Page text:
It is perhaps possible for the listener to make structural sense of this entire canvas in symphonic terms. If that second panel equates to a scherzo, perhaps the following movement Goddesses can be perceived nominally as the slow movement. At twenty minutes it is certainly the longest section, There is a lot of work for the mezzo-soprano Hanna Dóra Sturludóttir, and her supple yet robust voice proves her to be yet another outstanding homegrown soloist. The male soloists introduce some of the Goddesses rather in the manner of moderators; when they sing in duet their sound is almost other worldly. The music of Goddesses is slower, and the strange harmonies Leifs creates seem closer. This gentler music seems to reinforce the traditional gender stereotypes hinted at in the text; these Goddessses tend toward principles of care and nurture rather than to the law or cold justice applied by their male counterparts (in the main). This is Leifs’ in more reflective mood (relatively speaking); he draws subtler, pastel shades and more pronounced chamber textures from his enormous forces. It doesn’t last, of course; there are yet more novel, exciting effects as the movement draws to its close.
And so to stretch the symphonic allusion still further, the trio of brief movements with which Part Two concludes could be imagined together to comprise a finale. The tiny Valkyries section alternates staccato syllabic sounds form the voices with more drawn-out phrasing. It’s jagged and thrilling, a vivid portrayal of the characters who choose from the victims of battle and accompany them to Valhalla. The fifth section contains some of Leifs’ most ethereal music, often contrasting stratospheric flutes and strings with low winds and brass. This depicts the Norns, the Eddic equivalent of the Fates. The composer packs astonishing extremes of colour into this movement- tentative, whispered voices at odds with murky subterranean rumblings. Note the extraordinary Lur-driven fanfares at the 3:09 mark. The sixth and final movement, Warriors, is terrifying. Think of the impact of the timpani at the conclusion on Nielsen’s mighty fourth Inextinguishable symphony. Square it. (Or if one is listening to the surround layer, cube it). The section is defined by drums- timpani, bass drums, and I suspect other, as yet unidentified percussion. The beats break up, eventually two against three. Even for Leifs, this is something else and momentarily makes the mighty Kodo Drummers of Japan seem tame by comparison. There is a fascinating choral effect at 4:30 which recalls the sound of Hekla or Geysir. Huge staccato chords close the work.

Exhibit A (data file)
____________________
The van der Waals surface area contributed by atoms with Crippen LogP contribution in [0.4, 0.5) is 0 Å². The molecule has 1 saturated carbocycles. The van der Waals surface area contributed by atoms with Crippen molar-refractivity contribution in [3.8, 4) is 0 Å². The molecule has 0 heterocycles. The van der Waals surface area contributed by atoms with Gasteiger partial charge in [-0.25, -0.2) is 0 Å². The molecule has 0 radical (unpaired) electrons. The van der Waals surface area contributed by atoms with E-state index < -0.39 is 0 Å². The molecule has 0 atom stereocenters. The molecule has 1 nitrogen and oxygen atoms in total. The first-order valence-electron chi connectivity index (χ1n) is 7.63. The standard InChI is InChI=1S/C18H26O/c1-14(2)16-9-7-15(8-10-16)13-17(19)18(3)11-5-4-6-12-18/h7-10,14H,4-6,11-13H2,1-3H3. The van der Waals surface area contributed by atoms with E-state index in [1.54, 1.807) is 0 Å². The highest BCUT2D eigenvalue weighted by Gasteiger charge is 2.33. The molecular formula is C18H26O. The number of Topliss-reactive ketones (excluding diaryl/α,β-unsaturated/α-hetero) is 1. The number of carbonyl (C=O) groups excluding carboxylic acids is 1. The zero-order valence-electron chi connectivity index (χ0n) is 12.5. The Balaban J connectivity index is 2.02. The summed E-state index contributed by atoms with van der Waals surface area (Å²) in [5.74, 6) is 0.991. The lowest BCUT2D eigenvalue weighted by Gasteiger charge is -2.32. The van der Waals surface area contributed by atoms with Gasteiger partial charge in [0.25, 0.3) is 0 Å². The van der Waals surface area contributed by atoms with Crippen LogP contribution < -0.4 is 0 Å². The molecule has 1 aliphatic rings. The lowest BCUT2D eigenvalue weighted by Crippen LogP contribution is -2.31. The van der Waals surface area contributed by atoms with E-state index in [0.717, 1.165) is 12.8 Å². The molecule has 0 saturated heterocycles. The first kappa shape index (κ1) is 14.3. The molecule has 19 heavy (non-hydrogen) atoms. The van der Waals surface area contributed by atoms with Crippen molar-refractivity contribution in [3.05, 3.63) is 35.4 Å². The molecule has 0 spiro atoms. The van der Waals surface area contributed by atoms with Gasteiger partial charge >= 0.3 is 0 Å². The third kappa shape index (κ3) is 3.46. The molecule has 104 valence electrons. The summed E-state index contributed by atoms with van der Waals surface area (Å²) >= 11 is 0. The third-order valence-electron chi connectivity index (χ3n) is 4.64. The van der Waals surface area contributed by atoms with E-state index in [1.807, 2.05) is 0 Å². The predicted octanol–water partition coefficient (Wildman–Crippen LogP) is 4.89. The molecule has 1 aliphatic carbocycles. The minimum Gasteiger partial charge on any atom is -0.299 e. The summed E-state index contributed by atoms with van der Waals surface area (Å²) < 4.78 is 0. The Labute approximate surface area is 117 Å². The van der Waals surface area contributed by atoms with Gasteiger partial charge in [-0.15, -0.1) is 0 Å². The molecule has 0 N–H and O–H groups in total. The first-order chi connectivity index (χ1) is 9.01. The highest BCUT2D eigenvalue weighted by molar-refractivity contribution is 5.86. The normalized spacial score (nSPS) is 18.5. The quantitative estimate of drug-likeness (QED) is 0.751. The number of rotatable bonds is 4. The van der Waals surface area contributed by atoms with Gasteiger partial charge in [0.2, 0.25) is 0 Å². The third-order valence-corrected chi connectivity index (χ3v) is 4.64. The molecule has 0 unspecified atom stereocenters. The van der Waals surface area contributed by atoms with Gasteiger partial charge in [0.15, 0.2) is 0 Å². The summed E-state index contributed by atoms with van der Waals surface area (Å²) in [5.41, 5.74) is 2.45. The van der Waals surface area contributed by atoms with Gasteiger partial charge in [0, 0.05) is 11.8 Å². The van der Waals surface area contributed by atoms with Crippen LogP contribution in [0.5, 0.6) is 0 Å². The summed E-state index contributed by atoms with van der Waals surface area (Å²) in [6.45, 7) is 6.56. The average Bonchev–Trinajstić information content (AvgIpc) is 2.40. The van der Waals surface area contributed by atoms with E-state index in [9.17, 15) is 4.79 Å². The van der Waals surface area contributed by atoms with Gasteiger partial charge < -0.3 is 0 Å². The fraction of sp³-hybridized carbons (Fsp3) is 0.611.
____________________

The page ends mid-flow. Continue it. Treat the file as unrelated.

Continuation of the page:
Árni Heimir Ingólfsson describes the gestation of Leifs’ Edda series in some detail in the booklet and addresses the obvious comparisons with Wagner. Apparently Leifs had heard (and enjoyed) Siegfried in a Munich production under Karl Muck in 1920 and devoted much of his time at the Leipzig Conservatory to the study of Wagner. Ultimately however he appears to have turned decisively against him and perceived his treatment of Nordic mythology as diluted and over sentimental. Ultimately, I cannot help but wonder; if one were to read the stories of the Edda, or other examples of Norse mythology, absolutely uncorrupted by any experience or knowledge of music, would one more instinctively imagine sounds closer to those that Leifs produced, or those that emerge on an annual basis from Bayreuth (and with considerable regularity from virtually every other musical centre)?
This is an absolutely thrilling disc. Despite music of at times terrifying violence, the performances by soloists, choirs and the increasingly imposing Iceland Symphony Orchestra also project tremendous refinement and tact. As Dan
Morgan has intimated, the new Harpa Concert Hall seems to have raised the bar still further for BIS Records’ ambitious Leifs project. I have never heard a note of Leifs live in a concert hall and I suspect experiencing a piece like this in the Harpa would create an unforgettable visual, let alone auditory experience. But the big Edda pieces, or Baldr, are perhaps not the ideal starting points for those new to this most singular of voices. I have already mentioned a few of his orchestral masterpieces, works that in my view are more than worthy of such apparent hyperbole. To get an initial, authentic idea of Leifs’ unique way with music, I would advise anyone to stream one (or all) of his three magnificent and profoundly moving string quartets, in the unsurpassable accounts by the Yggdrasil Quartet (BIS-CD 691). It’s one of my all-time top ten recordings.